Developing Global Management Skills
Reflecting upon the challenges facing UDP and its’ environment, there are a number of skills that, in my opinion, Mr Hui and Mr Smith need to consider. These include cross-cultural communication, negotiation, global mindset and global leadership skills.
Culture and cultural differences, such as those of Australia and China, often act as a barrier or “screen … in which people create, send, receive and interpret messages” (Nardon, Steers and Sanchez-Runde 2011, 85). In the case of UDP, communicating across cultural boundaries is made more complex by the fact that Mr Hui comes from a “high-context culture” (Steers, Nardon and Sanchez-Runde 2013, 210) where non-verbal cues are very important and much is communicated indirectly. It is, therefore, critical that Mr Hui and Mr Smith develop skills to communicate with each other, that is, across cultural boundaries. They need to be self-aware, learn to understand each other’s culture, develop common meanings and develop active listening skills (Steers, Nardon and Sanchez-Runde 2013).
Transforming UDP into a global organisation will require developing global relationships, partnerships, and potentially a strategic alliance to facilitate UDP’s entry into the Chinese infant powdered milk market. It is therefore critical that UDP considers the criteria for selecting global partners, based on compatible goals, systems and processes, culture, commitment and operational approach (Steers, Nardon and Sanchez-Runde 2013). Additionally, UDP will need to consider potential ethical conflicts, such as bribery, corruption or working conditions in China, and the strategies it may use to resolve these conflicts. UDP may wish to adopt an ethical decision tree approach (Buller, Kohls and Anderson 2000) in determining the appropriate strategy for particular ethical dilemmas.
Developing the necessary cross-cultural relationships to realise UDP’s global strategy will necessitate global management skills. These skills are often described as a global mindest, global management skills, cultural intelligence or cross-cultural competence (Bucker and Poutsma, 2010). In essence each of these concepts refer to a “set of individual qualities and attributes that help a manager influence individuals, groups and organisations who are from other parts of the world” (Javidan and Bowen 2013, 147). UDP managers with a global mindset are more likely to handle the global business complexities, such as navigating through the challenges and obstacles mentioned earlier in this essay, that may hinder the achievement of UDP’s vision as a successful global organisation.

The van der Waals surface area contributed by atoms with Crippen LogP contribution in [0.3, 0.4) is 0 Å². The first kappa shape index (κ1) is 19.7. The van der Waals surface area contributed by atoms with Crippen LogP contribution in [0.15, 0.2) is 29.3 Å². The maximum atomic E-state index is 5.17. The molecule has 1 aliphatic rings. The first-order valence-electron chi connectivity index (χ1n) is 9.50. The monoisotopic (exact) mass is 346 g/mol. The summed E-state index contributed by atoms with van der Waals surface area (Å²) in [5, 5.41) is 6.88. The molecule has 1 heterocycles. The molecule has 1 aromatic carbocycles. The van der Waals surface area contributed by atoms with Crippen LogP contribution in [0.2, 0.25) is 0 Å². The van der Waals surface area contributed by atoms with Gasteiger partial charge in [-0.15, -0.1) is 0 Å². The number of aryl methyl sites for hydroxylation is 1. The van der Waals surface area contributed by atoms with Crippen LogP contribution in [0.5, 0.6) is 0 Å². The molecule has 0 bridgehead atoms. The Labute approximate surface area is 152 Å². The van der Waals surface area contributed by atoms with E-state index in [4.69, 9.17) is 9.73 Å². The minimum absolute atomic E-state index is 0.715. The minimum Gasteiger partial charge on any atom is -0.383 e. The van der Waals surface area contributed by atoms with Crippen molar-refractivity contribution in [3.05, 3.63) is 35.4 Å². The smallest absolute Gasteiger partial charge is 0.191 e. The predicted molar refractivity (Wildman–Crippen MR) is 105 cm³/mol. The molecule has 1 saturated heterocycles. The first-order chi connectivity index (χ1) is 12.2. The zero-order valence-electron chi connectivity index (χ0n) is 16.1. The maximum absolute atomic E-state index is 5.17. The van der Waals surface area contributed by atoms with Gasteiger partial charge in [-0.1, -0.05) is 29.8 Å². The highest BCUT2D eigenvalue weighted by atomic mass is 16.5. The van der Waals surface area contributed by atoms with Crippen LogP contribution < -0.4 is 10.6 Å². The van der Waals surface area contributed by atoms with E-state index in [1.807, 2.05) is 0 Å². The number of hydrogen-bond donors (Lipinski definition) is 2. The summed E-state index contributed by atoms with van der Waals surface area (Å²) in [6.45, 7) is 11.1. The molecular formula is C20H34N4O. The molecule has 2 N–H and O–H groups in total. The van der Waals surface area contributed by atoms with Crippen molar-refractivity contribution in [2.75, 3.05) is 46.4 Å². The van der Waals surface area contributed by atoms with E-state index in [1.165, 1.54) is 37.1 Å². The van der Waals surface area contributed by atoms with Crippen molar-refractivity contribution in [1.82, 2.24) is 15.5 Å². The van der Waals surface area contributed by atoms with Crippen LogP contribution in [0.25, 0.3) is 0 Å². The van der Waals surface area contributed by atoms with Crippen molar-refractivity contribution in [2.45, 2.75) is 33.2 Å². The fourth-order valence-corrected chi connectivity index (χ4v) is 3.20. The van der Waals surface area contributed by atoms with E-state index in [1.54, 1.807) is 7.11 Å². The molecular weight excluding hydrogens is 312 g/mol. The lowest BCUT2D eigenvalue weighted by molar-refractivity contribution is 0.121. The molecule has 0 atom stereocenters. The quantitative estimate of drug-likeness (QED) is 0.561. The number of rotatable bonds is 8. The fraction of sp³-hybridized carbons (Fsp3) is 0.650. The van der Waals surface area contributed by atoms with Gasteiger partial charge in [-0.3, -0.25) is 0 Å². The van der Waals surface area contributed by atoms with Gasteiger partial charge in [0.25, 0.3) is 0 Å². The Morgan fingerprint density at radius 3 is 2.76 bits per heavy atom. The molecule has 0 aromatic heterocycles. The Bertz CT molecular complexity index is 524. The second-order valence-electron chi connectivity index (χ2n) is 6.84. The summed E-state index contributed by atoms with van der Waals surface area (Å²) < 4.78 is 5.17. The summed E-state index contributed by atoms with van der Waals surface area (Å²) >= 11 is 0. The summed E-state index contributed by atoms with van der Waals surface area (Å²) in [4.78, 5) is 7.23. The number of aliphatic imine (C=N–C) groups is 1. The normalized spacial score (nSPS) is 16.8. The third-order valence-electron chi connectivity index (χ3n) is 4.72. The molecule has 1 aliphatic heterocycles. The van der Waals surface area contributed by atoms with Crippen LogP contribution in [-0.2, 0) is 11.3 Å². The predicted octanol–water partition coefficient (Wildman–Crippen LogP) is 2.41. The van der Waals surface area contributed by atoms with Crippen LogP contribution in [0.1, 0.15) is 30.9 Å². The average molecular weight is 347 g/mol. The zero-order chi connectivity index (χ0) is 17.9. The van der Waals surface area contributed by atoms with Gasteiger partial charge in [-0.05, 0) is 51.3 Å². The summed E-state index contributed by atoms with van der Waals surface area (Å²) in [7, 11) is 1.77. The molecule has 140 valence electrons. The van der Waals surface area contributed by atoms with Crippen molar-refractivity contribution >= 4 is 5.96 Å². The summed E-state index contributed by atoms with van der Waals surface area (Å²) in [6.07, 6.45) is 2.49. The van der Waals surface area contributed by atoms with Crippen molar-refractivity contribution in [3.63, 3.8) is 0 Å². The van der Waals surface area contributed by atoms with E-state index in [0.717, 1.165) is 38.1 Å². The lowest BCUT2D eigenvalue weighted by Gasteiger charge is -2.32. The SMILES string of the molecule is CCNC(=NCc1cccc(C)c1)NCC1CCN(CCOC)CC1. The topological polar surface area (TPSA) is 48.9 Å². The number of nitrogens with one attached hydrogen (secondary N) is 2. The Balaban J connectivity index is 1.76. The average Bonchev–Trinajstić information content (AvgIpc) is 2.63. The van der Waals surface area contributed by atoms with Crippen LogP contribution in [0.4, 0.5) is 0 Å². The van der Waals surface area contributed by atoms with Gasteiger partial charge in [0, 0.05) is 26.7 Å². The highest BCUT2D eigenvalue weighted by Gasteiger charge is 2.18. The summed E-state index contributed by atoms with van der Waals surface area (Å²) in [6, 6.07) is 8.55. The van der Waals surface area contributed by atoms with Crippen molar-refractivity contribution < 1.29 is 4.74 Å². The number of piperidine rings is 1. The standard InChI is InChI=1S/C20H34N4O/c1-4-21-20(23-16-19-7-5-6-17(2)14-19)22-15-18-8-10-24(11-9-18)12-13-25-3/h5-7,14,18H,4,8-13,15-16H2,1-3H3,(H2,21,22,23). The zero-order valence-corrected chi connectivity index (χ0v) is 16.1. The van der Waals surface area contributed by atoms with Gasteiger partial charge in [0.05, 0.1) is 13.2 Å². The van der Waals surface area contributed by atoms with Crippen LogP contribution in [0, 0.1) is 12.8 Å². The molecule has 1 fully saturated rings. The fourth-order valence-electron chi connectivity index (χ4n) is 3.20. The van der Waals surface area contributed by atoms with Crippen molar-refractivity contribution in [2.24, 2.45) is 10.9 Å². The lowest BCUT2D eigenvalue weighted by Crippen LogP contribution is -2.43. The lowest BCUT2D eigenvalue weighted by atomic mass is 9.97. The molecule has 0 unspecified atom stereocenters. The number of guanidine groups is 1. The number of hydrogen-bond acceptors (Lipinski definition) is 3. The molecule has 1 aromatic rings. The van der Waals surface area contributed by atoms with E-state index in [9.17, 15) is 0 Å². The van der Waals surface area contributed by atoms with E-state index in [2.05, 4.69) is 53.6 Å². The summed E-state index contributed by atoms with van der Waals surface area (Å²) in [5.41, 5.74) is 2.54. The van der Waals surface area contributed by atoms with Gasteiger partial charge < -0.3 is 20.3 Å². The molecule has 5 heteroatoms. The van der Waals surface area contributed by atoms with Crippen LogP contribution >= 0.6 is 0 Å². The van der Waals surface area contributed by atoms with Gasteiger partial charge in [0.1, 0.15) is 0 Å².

In addition to a global mindset, Mr Hui and Mr Smith need to consider their global leadership skills. Research from the Global Leadership and Organisational Behaviour Effectiveness (GLOBE) program highlighted universally acceptable and unacceptable leadership attributes (Javidan, et al. 2006). Understanding these attributes is vital for developing effective cross-cultural leadership. Mr Hui and Mr Smith need to understand and demonstrate both the similarities and differences in their leadership styles then seek ways to bridge the gap between the two cultures. Not only will this aid their working relationship but it will also assist the adaption of their leadership style to enable attainment of UDP’s strategic objective of expansion into the Chinese infant powdered milk market.
Globalisation provides organisations with many challenges and opportunities (Story and Barbuto Jr. 2011). UDP’s success depends upon Mr Hui and Mr Smith developing and demonstrating their global management skills. They need to recognise the global realities that face UDP, understand the environment in which they operate and develop the global management skills necessary for their particular cross-cultural setting (Steers, Nardon and Sanchez-Runde 2013).
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United Dairy Power boss targets massive Chinese market
MARCH 18, 2014 12:00AM
Source: The Australian
THE Hong Kong entrepreneur who now controls Australia’s largest privately owned milk processing company, United Dairy Power (UDP), wants to use it as a springboard to break into the multi-billion-dollar powdered milk market in China.
William Hui, who last month paid about $70 million to take control of UDP from its founder Tony Esposito, said he was willing to spend a further $20m to bolster capacity at the group’s factories or seek alliances to help UDP expand into the milk powder business.
In his first ever media interview, Mr Hui — who is also the chairman of Singapore-listed Swing Media Technology, a company that makes and trades CDs, DVDs and other media products — said he was also talking to his bankers about potentially providing finance to UDP’s suppliers to help them bolster milk supplies.
He said the company could consider purchasing farming properties in the future as part of its expansion plan for UDP, designed to cash in on the booming demand for powdered milk products in China.
The infant milk formula market in China is set to double to more than $25 billion by 2017. But while the global price for whole milk powder jumped 65 per cent over the past year, Australia’s production of milk powder fell 22 per cent over the same period.